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I saw this sentence on a grammar test but I don't understand why we cannot use the word "congratulated". I checked and saw "congratulated" also uses the same structure ( congratulate somebody for doing something) but according to the book the answer is "praised".

Everybody ___ her for saving the old man from drowning.

From the discussion in the comments:

For me congratulate something you get after a long term phase effort..and there may be another phase in the future. For example, being admitted to Yale. But maybe at the end of a relatively smaller effort you can be praised. You can also be praised because of your manner. So maybe the guy who was saved is the one who should be congratulated, but on the other hand you can be congratulated when you won something like a contest.

  • Praise, or praised? – Nathan Tuggy Oct 12 '15 at 17:01
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    Please make sure you edit the question to use exactly the same words the book does. It matters a lot whether the book said "praise" or "praised". – Nathan Tuggy Oct 12 '15 at 17:07
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    @ColleenV hard to explain..I'll give it a go..For me congratulate something you get after a long term phase effort..and there may be another phase in the future. for example being admitted to Yale. but maybe at the end of a relatively smaller effort you can be praised..you can be praised because of your manner..so maybe the guy who was saved is the one who should be congratulated but on the other hand you can be congratulated when you won something like a contest. – Caramel Oct 12 '15 at 17:43
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    You're on the right track. So looking at the sentence again, does it make more sense to praise someone or congratulate someone for saving a life? If you have it figured out, it's OK to post an answer your own question. That will help other folks who might have a similar confusion between the two words. Looking up the definitions in a dictionary might help. – ColleenV Oct 12 '15 at 17:52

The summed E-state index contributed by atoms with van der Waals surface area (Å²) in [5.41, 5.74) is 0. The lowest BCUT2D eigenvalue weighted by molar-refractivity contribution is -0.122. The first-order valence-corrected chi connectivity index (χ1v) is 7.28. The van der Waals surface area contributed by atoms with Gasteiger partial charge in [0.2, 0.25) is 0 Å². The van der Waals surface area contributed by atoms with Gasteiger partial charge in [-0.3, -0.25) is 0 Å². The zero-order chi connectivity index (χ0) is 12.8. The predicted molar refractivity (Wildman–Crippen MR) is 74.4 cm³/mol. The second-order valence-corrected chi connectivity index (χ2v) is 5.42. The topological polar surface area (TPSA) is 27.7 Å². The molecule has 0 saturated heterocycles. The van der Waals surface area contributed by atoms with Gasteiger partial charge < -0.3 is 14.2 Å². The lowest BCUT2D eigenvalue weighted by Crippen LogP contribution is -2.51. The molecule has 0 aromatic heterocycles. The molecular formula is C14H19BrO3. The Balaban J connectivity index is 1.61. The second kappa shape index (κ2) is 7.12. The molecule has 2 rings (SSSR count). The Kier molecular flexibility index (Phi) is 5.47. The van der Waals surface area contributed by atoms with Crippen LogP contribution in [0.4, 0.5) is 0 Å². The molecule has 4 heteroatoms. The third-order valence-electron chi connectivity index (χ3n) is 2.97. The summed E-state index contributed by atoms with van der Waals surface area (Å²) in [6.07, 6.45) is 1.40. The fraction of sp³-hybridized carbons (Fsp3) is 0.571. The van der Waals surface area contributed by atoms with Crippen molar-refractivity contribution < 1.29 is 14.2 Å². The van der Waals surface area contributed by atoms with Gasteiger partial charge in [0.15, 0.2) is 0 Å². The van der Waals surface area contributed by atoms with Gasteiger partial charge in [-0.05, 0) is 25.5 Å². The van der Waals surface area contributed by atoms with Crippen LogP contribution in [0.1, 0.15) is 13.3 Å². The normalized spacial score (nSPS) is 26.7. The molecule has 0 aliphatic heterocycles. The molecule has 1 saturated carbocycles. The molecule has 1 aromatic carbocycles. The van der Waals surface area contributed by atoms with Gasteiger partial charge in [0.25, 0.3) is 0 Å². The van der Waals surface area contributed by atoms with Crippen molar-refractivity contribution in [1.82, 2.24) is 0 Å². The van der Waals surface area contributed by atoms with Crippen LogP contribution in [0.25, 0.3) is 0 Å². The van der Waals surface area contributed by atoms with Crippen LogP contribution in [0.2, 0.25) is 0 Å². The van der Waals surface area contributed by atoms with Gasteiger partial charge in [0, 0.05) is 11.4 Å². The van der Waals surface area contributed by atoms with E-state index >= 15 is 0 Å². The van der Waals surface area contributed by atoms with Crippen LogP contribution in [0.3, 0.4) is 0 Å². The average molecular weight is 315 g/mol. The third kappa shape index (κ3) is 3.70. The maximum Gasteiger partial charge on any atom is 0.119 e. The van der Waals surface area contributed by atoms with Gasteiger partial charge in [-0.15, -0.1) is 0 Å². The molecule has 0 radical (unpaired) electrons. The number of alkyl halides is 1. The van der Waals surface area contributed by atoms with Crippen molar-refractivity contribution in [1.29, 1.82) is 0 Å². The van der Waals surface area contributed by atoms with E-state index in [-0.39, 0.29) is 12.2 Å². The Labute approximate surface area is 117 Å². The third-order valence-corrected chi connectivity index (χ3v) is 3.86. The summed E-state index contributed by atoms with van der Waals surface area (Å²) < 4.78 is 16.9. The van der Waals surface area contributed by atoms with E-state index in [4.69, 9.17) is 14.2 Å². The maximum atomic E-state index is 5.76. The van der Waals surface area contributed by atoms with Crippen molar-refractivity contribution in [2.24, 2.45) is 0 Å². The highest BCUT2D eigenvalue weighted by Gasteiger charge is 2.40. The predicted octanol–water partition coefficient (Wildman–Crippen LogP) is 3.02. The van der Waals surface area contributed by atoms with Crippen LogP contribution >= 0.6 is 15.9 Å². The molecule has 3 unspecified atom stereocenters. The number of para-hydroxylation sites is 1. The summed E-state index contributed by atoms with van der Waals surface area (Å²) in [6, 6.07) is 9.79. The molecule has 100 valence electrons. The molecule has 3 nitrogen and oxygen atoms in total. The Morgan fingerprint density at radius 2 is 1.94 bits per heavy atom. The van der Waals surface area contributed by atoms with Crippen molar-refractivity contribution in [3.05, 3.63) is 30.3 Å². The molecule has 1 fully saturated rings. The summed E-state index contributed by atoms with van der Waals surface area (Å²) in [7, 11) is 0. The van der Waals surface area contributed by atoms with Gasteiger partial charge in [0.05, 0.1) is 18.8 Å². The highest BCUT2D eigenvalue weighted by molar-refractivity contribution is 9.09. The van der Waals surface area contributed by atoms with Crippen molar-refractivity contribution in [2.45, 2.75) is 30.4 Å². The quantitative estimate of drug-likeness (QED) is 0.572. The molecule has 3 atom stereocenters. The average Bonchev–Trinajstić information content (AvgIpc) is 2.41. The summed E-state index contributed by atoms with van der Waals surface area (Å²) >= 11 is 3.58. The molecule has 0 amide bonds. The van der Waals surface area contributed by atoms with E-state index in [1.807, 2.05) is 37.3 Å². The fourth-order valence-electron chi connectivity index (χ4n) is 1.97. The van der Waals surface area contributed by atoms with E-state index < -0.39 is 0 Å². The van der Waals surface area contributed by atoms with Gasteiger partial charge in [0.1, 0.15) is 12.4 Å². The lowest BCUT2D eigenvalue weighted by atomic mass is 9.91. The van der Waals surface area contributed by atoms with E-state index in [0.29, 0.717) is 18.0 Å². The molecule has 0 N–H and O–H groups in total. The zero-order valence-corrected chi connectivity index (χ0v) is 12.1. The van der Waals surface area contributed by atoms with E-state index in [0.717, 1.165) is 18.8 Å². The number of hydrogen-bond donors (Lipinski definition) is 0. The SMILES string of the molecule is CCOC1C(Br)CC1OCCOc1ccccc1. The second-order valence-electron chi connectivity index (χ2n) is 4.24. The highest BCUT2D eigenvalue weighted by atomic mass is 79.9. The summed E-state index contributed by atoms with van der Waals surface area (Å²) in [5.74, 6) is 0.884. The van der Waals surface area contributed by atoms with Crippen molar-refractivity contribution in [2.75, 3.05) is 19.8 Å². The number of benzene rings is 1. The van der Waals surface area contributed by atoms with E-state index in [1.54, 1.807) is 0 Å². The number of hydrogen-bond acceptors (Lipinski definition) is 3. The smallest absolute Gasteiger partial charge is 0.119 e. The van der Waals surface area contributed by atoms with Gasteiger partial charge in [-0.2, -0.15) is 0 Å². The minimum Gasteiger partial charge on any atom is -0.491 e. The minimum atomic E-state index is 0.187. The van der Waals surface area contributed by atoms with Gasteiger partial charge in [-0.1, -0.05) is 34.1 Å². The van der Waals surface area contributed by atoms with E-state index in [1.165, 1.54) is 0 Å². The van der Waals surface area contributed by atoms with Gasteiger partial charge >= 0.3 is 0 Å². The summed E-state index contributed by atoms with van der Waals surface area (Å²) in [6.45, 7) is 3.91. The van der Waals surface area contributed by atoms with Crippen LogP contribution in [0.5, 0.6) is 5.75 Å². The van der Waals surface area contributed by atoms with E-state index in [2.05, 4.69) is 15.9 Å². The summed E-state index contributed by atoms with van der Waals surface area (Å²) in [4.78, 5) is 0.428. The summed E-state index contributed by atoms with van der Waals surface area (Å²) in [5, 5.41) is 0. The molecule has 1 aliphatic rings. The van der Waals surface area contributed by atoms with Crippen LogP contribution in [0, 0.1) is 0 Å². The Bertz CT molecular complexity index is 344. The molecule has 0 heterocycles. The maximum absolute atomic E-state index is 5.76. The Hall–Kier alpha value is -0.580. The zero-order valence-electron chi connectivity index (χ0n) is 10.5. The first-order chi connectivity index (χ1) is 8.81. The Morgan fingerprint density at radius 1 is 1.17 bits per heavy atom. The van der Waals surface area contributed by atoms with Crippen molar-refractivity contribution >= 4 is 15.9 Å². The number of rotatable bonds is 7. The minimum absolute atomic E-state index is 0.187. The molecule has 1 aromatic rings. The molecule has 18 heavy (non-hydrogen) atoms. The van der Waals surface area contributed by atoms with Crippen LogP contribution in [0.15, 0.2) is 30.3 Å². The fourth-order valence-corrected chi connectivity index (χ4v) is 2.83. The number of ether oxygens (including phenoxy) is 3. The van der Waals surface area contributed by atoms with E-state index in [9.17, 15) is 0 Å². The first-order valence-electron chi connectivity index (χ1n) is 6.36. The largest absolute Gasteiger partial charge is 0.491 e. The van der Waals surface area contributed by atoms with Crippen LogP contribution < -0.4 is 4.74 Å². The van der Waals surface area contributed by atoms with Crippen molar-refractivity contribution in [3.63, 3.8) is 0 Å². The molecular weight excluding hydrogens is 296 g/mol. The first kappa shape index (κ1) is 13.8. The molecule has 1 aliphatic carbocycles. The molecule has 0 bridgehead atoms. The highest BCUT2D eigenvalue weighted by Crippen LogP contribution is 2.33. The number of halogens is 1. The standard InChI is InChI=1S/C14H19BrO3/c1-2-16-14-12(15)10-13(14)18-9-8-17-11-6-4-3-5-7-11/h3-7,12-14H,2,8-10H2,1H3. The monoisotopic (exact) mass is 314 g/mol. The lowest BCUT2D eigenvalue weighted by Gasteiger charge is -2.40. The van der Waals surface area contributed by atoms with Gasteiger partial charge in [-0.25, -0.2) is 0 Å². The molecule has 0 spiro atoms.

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    I don't think this should be closed as "answerable by a dictionary" - if you look at some of the definitions and synonyms, there is some overlap there that could be confusing to a learner. – ColleenV Oct 12 '15 at 19:44
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Let's look at the dictionary definitions and see how the meanings fit into our sentence:

Everybody ___ her for saving the old man from drowning.

Congratulate - to express to (a person) one's pleasure at good fortune or success

Some related words and phrases are compliment and "wish joy to"

Praise - to commend the worth of; express approval or admiration of

Some related words and phrases are admire, compliment, and... congratulate

If we look at the thesaurus, there seems to be a little bit of overlap, but for fluent speakers, the situations where you would use each word are very different. The key concept to remember for congratulate is "good fortune or success" and the key concept for praise is "approval and admiration".

You congratulate people to let them know that you are happy for them. You praise people to express your admiration or approval of them. You might praise a person directly, or you could praise them to other people. You would always congratulate someone directly. For example, "I congratulated Joe for winning the basketball game. Then, I talked to his coach and praised Joe for his teamwork."

So, keeping all of that in mind, let's look at the sentence:

A. Everybody (complimented her on her success or good fortune) for saving the man from drowning.

B. Everybody (expressed their admiration of) her for saving the man from drowning.